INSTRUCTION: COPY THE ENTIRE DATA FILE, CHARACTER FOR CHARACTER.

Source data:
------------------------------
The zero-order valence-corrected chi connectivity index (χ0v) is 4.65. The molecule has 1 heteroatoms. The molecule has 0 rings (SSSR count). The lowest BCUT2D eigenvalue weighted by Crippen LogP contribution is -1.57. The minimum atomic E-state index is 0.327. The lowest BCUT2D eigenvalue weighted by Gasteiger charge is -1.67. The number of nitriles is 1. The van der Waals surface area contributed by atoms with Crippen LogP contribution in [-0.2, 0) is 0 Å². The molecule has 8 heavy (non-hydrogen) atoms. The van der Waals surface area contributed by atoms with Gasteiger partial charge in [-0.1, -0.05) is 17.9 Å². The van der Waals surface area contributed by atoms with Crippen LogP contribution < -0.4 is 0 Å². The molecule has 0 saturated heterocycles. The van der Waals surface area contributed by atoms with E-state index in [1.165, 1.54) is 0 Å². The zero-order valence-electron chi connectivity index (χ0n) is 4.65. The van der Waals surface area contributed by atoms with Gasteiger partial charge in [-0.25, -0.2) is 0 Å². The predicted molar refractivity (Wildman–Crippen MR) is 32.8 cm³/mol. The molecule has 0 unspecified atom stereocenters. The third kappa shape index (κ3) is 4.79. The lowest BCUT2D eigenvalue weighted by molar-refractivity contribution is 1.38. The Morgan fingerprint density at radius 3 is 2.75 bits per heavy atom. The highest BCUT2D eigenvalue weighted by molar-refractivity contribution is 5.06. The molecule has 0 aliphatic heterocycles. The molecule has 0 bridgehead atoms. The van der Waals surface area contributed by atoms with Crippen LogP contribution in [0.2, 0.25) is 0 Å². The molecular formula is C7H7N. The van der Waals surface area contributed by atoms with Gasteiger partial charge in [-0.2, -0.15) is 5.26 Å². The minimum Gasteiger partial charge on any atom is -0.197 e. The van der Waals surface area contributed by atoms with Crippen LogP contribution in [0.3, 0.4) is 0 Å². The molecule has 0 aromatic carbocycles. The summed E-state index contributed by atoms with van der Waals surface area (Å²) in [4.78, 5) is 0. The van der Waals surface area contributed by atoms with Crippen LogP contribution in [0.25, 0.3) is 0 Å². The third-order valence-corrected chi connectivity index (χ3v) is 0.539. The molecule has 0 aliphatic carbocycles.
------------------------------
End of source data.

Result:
The zero-order valence-corrected chi connectivity index (χ0v) is 4.65. The molecule has 1 heteroatoms. The molecule has 0 rings (SSSR count). The lowest BCUT2D eigenvalue weighted by Crippen LogP contribution is -1.57. The minimum atomic E-state index is 0.327. The lowest BCUT2D eigenvalue weighted by Gasteiger charge is -1.67. The number of nitriles is 1. The van der Waals surface area contributed by atoms with Crippen LogP contribution in [-0.2, 0) is 0 Å². The molecule has 8 heavy (non-hydrogen) atoms. The van der Waals surface area contributed by atoms with Gasteiger partial charge in [-0.1, -0.05) is 17.9 Å². The van der Waals surface area contributed by atoms with Crippen LogP contribution < -0.4 is 0 Å². The molecule has 0 saturated heterocycles. The van der Waals surface area contributed by atoms with E-state index in [1.165, 1.54) is 0 Å². The zero-order valence-electron chi connectivity index (χ0n) is 4.65. The van der Waals surface area contributed by atoms with Gasteiger partial charge in [-0.25, -0.2) is 0 Å². The predicted molar refractivity (Wildman–Crippen MR) is 32.8 cm³/mol. The molecule has 0 unspecified atom stereocenters. The third kappa shape index (κ3) is 4.79. The lowest BCUT2D eigenvalue weighted by molar-refractivity contribution is 1.38. The Morgan fingerprint density at radius 3 is 2.75 bits per heavy atom. The highest BCUT2D eigenvalue weighted by molar-refractivity contribution is 5.06. The molecule has 0 aliphatic heterocycles. The molecule has 0 bridgehead atoms. The van der Waals surface area contributed by atoms with Crippen LogP contribution in [0.2, 0.25) is 0 Å². The molecular formula is C7H7N. The van der Waals surface area contributed by atoms with Gasteiger partial charge in [-0.2, -0.15) is 5.26 Å². The minimum Gasteiger partial charge on any atom is -0.197 e. The van der Waals surface area contributed by atoms with Crippen LogP contribution in [0.3, 0.4) is 0 Å². The molecule has 0 aromatic carbocycles. The summed E-state index contributed by atoms with van der Waals surface area (Å²) in [4.78, 5) is 0. The van der Waals surface area contributed by atoms with Crippen LogP contribution in [0.25, 0.3) is 0 Å². The third-order valence-corrected chi connectivity index (χ3v) is 0.539. The molecule has 0 aliphatic carbocycles.